Double Trouble – what a great title for a music program which included several musical pairs and family partnerships within the chamber orchestra, as well as the featured guest soloists, Leonard & Slava Grigoryan. Directing the Melbourne Musicians’ 44th Concert Season, Frank Pam is always a truly warm and welcoming host, dedicated to presenting pleasant audience-friendly programs offering a variety of orchestral music. Frank Pam enjoys talking to the audience about the performers and the music, and so he draws the audience in together with the musicians and conductor as a “family”, sharing music in the community, and today this produced an atmosphere of an honest and happy family musical affair.
Today the main fare from the 13 piece string orchestra came from the menu of Austrian-Hungarian band music of the day, and was performed with the required energetic spirit and robust character of traditional European marching or dance music. Opening today’s concert, Vindebona March (Viennese March) by Karl Komzak, a composer whose career began as a regimental bandmaster, exemplified the popular style of a parade march, purposeful and confident, true in feeling to its subtitle “Let Us Enjoy Life.” Composer Joseph Lanner, a lesser known contemporary of the Strauss family, was one of the original waltz kings of Vienna, all but forgotten outside of Vienna, was brought alive for us today with Dornbacher Landler, Opus 9, another forthright setting of a traditional country folk dance. The “Landler” was a popular type of piece in the Viennese dance halls (both Lanner and J. Strauss, Sr., played violin in a small string orchestra).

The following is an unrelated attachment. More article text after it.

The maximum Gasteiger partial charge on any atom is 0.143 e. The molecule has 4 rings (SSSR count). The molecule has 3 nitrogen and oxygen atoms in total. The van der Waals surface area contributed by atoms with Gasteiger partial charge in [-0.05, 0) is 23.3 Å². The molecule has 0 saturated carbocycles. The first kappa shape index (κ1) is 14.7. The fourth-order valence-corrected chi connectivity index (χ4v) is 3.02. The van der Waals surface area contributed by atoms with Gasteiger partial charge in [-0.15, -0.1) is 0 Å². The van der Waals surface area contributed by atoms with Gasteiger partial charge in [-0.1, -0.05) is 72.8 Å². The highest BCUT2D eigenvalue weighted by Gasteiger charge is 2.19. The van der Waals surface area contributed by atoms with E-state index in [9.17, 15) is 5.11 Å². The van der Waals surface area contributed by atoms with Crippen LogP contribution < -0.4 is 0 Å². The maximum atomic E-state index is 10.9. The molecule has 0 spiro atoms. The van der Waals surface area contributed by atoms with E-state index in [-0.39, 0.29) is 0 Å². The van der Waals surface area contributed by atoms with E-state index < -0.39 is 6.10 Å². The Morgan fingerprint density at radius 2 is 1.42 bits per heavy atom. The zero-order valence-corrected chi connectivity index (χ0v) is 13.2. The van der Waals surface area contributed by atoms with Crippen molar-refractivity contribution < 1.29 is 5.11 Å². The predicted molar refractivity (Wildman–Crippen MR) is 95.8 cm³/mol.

The opening pieces were played with vigour and drive, with confidence and a strong, regular pulse. In St John’s Church I sometimes felt the acoustics were hard, with fortissimos in the high string registers becoming a little strident and edgy in tone, but the contrast with the lighter Landler was warmer, softer and string tones more blended in this ensemble. In softer sections the ensemble achieved a well-rounded balance.
The Grigoryan family has a long standing association with the Melbourne Musicians, with Leonard first playing with them in 1989,and Slava, a few years later. It was more than “Double Trouble” today, with parents Irina Grigoryan playing violin, and Eduard Grigoryan arranging the first work for the guitarists – Concerto in Bb for two Guitars (from Harp/Organ Concerto Op 4 No 6) by Handel.
There are no new words to describe the brothers: a world class duo, always an exciting, musically outstanding team, who are so well loved and familiar but who always leave us awe-struck. There was much warmth in expression, superior technical precision in counterpoint and musical conversation, and fine Baroque energy. Although I felt the Larghetto was a little hurried, the ensemble accompaniment was rich and solid, and the Allegro Moderato almost accelerated to the finishing post with much joyful energy and forward drive.